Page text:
A businessman comes to the news stand to buy a paper. Nada puts the glasses on a sees a nightmare instead a face, with big silver eyes and transparent skin. He looks around and sees most people look the same with glasses on but a number of people have the same nightmare faces Nada goes into a supermarket and confronts one of the aliens saying “You know, you look like your head fell in the cheese dip back in 1957.” They aliens realise he can see them and the woman talks to communicator disguised as an expensive watch to report him

Nada goes out outside and puts what he’s seeing together with what he’s overheard from the group back at the church. Two cops arrive, both aliens. One of them tries to offer him a deal but he’s having none of it and manages to get one of their guns and shoots both of them dead. He gets the other guns from the police, including a shotgun in their car, and shoots a floating robot camera visible only with the glasses on.

More police are on the way so ducks into building to get away from them and discovers he’s walked into a bank with armed guards and several aliens. He quickly recovers his composure, cocks the shotgun and says “I have come to here to chew bubblegum and kick ass … and I’m all out of bubble gum,” then starts gunning down as many aliens as he can. He sees one alien touch his watch then disappear right in front of him. The cops arrive and Nada has to shoot his way out.

Nada gets to a car park with the authorities not far behind. He’s see a woman Holly (Meg Foster) getting to her car and takes her hostage, forcing her to drive him to her house, a large expensive place overlooking the valley Holly works at the local TV station as assistant programme director. She acts cold towards Nada passively co-operating but nothing more. Nada tries to explain and apologise but Holly makes it clear he’s in charge because he has a gun and nothing more. Nada tries to get her to put on the glasses but she tells him it’s no use since she’ll just say she sees what he wants her to see. Nada is tired from wearing the glasses, he is feeling high and his head hurts. He needs to rest but can’t trust Holly. Holly finally agrees to help Nada but instead pushes through her window.

Nada is on the run so he heads to the building site and tries to get Frank to help him but thinks Nada’s gone crazy, since to everyone else it looks like he just went psycho with a gun. Frank gets him some food and tells him to go away. Nada goes to alley where he left the box of sunglasses and retrieves them just before a garbage truck takes them away. He meets up with Frank again tells him to try on the glasses. Frank thinks Nada really is crazy and refuses but Nada does not take not for an answer. The two men fight and fight and really pound the crap out of each other. Frank manages to beat Nada down several times but Nada gets up each time and just starts again ”Put on the glasses”. It’s very long scene and is clearly just a pure indulgence for wrestling fans. It ends with Nada putting the glasses on the barely conscious Frank but finally he can see it too, the real world under the aliens.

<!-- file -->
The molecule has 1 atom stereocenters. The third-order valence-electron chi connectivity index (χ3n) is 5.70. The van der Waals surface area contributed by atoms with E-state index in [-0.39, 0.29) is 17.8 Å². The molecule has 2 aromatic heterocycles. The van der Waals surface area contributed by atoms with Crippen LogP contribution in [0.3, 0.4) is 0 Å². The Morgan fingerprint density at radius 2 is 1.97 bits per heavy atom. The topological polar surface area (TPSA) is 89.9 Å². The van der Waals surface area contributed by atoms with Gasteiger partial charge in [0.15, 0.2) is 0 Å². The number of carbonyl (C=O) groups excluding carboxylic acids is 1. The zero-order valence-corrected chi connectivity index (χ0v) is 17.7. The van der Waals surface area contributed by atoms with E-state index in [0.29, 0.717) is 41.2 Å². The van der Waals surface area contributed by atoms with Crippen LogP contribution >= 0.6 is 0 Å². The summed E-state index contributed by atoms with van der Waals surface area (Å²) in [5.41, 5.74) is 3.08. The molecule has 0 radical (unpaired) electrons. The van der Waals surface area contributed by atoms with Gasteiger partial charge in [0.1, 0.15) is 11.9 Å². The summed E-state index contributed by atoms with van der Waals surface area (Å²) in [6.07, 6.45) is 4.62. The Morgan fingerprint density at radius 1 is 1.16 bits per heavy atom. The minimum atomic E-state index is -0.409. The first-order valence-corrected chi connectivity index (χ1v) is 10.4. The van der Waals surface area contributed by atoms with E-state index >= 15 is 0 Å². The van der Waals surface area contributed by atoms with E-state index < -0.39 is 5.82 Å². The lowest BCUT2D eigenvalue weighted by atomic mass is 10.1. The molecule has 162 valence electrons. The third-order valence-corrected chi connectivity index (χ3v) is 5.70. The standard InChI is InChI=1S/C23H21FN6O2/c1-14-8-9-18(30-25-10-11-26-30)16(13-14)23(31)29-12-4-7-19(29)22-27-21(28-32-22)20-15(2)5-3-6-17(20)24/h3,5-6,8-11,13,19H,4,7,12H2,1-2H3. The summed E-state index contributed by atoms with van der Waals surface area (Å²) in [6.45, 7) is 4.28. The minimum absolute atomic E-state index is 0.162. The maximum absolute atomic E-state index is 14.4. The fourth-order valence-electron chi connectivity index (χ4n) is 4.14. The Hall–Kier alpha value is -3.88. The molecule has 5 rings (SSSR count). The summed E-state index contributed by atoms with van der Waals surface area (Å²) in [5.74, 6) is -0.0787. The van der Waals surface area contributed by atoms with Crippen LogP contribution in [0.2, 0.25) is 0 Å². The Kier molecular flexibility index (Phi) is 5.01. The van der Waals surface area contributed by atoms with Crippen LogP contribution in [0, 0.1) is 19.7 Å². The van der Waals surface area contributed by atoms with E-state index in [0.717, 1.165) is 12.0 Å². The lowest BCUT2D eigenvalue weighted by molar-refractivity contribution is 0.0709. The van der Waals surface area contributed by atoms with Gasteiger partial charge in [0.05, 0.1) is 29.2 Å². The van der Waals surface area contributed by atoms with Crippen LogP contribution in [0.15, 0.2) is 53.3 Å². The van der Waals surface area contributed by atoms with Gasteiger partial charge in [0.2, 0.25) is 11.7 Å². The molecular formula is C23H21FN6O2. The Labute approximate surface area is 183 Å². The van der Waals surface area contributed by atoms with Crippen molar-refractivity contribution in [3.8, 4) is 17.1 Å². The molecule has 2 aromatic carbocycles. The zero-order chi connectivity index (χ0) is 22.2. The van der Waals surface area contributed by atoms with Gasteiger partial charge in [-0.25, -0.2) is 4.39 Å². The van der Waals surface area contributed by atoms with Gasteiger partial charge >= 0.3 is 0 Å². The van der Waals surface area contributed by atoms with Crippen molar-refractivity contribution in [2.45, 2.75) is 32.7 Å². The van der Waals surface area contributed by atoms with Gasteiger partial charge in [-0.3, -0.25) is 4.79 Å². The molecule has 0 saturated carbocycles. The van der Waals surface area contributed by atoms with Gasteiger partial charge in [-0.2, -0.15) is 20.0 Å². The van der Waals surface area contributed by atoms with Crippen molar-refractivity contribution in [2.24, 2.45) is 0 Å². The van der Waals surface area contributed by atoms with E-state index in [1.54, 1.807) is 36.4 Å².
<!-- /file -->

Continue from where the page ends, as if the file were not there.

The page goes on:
Nada and Frank get in touch with the church group and learn that they are having a meeting at a community hall to discuss what they know and plan what they are going to do about it. Some want to carry on with giving out glasses and contact lenses. Others want to try to go for the source of the signal the aliens are using to hide their presence and influence from the human population. They know it is being transmitted with the TV broadcast signal. That’s when Holly chips in with information that the signal leaves the studio clean.

Nada goes to talk to Holly about how she got there but just at that moment armed police raid the building shooting at people indiscriminately. Frank and Nada struggle with one alien cop and manage to get his watch from him. They kill the cop an activate some switch that open a trap door to an underground network of tunnels. Once safely in the tunnels no-one questions their presence they are free to explore the place, including a teleporter that lets the aliens travel the millions of light years to their home world.

One of the old men from the shanty town is there and thinking Nada and Franks have joined up with the aliens like he has he gives them a guided tour of the place. Showing off he takes them into the TV studio. He’s pretty shocked when they start shooting equipment and aliens. They discover that the signal is being broadcast from the roof and as they make their way up there they meet Holly who comes with them.

Nada heads up to the roof first and finds te alien signal device. He thinks that Holly and Frank are just behind him but that traitor Holly has already shot Frank dead and now tries to kill Nada before he can destroy the device but Nada manages destroy it before he dies. The whole world wakes up in shock to discover the hideous alien creatures living amongst us.

I know this film can be a bit cheesy sometimes but it has a great story and it does not try to what Carpenter is saying abou the world at the time that this was made, that the rich are parasites who feed on poverty and are so divorced from the way the poor live they are like aliens living in different world. It fit the politics of 80s perfectly and as the world has swung back into another recession it still resonates. I really liked contrast of the bleak world seen through the glasses with the apparently normal world. If you haven’t seen it I really recommend that you do

Rating 8/10

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Posted by on March 29, 2012 in Entertainment, Film